In periods of strong labor demand from the private sector, higher wages or benefit packages offered by non-government employers would draw workers away from the jobs guarantee. But during recessions, the program would act as a fallback option for workers and help prevent catastrophic declines in demand by preserving worker income and keeping them involved in the labor force.
By preventing large pools of workers from dropping out of the labor force during periods of weak economic activity, losses of skills and networks with other workers are avoided. This preservation of skills and labor force attachment would likely improve labor productivity over time.
A jobs guarantee also has some distinct advantages over ideas like UBI. Rather than simply transferring income, important capital projects like infrastructure can be built as jobs guarantee projects which in turn would raise the US economy’s productive capacity.
Even in relatively good times like these, there are millions of Americans who are looking for work, want a job but haven’t been able to find one, or who are working part-time because they can’t get full-time hours. As I mentioned in my last piece, the proportion of the workforce in those categories is at a record low, but that still means at least 10.6 million people are without a job and at least another 4.1 million who could be working more.
The cost isn’t as much as you’d think
Generally, objections to a jobs guarantee are focused on the cost. Employing large swathes of people is obviously an expensive business.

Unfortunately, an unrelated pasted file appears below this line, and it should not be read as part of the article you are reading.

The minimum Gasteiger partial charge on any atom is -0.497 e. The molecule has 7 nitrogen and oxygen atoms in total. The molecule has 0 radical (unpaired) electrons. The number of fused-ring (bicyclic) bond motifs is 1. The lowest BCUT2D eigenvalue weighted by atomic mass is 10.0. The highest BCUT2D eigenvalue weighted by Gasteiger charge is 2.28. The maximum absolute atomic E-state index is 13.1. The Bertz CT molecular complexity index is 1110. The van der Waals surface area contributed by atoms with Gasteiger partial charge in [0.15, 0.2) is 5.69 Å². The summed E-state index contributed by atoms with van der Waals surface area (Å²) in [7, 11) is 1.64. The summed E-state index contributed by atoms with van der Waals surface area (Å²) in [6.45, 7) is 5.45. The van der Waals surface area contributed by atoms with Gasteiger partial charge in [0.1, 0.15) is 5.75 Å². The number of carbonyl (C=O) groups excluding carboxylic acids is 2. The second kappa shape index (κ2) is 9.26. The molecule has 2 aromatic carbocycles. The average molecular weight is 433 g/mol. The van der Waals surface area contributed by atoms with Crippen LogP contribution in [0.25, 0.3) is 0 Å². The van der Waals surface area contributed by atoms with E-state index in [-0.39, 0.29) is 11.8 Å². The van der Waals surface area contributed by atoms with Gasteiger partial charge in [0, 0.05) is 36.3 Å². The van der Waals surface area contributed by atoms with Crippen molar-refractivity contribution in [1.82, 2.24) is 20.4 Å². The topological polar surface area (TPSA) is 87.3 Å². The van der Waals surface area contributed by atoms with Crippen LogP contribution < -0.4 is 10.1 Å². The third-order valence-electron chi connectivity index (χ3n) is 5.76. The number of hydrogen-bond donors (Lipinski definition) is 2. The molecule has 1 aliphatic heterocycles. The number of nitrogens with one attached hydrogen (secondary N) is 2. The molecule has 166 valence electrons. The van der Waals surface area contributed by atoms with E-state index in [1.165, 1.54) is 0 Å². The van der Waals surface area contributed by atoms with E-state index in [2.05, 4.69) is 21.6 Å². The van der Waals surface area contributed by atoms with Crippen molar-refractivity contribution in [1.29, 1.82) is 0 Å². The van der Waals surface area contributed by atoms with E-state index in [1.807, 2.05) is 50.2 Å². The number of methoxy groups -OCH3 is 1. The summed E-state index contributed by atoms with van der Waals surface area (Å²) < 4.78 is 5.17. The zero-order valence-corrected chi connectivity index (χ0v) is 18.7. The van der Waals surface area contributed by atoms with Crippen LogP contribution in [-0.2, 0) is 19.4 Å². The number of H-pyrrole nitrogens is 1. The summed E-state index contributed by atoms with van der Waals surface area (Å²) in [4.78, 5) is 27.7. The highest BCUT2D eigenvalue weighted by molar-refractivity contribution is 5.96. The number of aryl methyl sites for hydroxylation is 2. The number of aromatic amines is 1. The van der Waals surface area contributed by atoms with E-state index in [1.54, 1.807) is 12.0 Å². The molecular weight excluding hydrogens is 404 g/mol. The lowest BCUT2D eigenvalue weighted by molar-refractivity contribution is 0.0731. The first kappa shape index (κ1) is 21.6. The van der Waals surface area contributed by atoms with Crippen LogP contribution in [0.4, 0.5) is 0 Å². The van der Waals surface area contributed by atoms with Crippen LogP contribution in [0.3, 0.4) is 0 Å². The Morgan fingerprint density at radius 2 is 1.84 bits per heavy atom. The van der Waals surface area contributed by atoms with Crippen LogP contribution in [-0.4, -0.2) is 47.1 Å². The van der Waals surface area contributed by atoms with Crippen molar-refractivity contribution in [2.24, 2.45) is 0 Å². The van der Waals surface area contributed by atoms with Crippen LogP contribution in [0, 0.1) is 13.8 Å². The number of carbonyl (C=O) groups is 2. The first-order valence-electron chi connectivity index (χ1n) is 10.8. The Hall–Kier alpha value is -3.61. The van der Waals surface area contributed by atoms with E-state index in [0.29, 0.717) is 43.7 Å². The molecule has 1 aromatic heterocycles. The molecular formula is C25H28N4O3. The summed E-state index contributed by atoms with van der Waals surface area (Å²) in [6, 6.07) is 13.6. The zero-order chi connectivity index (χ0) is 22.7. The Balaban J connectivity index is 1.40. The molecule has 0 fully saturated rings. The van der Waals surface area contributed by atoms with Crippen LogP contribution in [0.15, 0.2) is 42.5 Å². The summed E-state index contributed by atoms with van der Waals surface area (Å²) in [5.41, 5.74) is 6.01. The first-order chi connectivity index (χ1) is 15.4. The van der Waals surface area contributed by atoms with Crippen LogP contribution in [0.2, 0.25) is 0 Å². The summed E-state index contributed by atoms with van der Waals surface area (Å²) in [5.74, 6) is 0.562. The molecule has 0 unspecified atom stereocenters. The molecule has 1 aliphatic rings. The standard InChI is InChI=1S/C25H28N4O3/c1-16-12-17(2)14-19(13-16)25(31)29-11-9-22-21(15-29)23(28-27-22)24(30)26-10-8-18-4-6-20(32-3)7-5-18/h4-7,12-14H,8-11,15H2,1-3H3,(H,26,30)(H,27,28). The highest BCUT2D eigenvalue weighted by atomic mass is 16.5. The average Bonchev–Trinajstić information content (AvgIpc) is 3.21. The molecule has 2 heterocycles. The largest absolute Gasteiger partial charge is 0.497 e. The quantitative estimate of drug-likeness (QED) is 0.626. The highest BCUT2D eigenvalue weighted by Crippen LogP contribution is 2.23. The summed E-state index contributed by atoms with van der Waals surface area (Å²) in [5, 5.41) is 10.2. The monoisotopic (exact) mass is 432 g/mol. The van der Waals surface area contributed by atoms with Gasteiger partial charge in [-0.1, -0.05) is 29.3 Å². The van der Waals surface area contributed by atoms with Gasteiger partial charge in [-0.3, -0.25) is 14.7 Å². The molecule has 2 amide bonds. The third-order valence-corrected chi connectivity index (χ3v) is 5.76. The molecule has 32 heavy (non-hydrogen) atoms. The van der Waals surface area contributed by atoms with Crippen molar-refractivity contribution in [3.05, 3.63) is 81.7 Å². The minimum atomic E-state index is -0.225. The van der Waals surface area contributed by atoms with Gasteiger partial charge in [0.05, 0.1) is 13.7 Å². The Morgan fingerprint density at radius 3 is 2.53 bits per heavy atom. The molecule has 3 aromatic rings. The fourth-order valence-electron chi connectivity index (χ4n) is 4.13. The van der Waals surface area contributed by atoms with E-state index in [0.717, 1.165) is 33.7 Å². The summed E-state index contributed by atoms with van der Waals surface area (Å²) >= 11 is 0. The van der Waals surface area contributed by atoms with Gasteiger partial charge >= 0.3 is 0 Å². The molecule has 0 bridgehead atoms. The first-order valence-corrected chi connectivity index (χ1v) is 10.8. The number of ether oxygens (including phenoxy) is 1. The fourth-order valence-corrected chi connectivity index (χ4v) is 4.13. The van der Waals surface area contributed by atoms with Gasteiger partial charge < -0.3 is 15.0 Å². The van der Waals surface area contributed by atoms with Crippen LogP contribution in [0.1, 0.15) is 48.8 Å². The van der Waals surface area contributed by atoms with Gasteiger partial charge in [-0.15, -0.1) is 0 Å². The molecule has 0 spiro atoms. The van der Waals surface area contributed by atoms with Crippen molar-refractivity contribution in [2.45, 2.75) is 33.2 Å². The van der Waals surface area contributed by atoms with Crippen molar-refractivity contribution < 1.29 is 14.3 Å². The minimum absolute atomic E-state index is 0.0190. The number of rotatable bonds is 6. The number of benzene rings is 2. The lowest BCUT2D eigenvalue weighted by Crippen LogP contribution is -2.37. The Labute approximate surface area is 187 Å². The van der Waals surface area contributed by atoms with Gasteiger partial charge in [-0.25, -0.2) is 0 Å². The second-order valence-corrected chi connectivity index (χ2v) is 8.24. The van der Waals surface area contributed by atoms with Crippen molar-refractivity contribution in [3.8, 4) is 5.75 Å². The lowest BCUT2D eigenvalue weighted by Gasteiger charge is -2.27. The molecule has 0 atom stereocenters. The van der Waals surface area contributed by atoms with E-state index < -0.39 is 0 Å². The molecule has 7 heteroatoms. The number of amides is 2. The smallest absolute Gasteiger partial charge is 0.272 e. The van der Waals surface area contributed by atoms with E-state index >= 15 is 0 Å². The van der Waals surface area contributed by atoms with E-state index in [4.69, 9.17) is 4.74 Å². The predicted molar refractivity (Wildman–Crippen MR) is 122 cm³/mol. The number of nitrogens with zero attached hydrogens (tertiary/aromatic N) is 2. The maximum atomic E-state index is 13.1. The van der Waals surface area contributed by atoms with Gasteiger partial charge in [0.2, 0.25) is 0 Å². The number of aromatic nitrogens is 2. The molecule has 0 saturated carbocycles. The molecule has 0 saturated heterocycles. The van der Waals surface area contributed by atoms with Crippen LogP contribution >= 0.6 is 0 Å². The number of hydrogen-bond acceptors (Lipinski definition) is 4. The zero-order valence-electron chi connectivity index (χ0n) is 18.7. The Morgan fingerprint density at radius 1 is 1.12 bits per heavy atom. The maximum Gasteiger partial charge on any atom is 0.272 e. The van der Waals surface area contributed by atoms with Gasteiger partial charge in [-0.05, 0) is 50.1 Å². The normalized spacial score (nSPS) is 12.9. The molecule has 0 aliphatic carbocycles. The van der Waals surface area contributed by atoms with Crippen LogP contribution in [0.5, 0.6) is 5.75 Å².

Let’s use very crude analysis to break down that cost. Assuming all current “slack” workers from the chart above choose to take a job through the guarantee program at 40 hours a week and an all-in cost of $20 per hour, it would cost $612 billion per year to compensate those folks. That’s a pretty big number: about 2.8% of GDP.
But per the Bureau of Economic Analysis, we spend substantially more than that on military consumption and investment every year: 3.94% as-of the third quarter of 2019, versus 2.7% of GDP on all discretionary non-defense spending consumption and investment by the federal government, which does not include transfer programs like Medicare and Social Security.
But even breaking down the numbers further, a jobs guarantee could look a lot like the military in execution: an expense we deem necessary and that doesn’t require some sort of elaborate pay-for when it needs expansion.
Breaking it down
As a better comparison, let’s dig into how a jobs guarantee would look compared to what the US already pays for the military.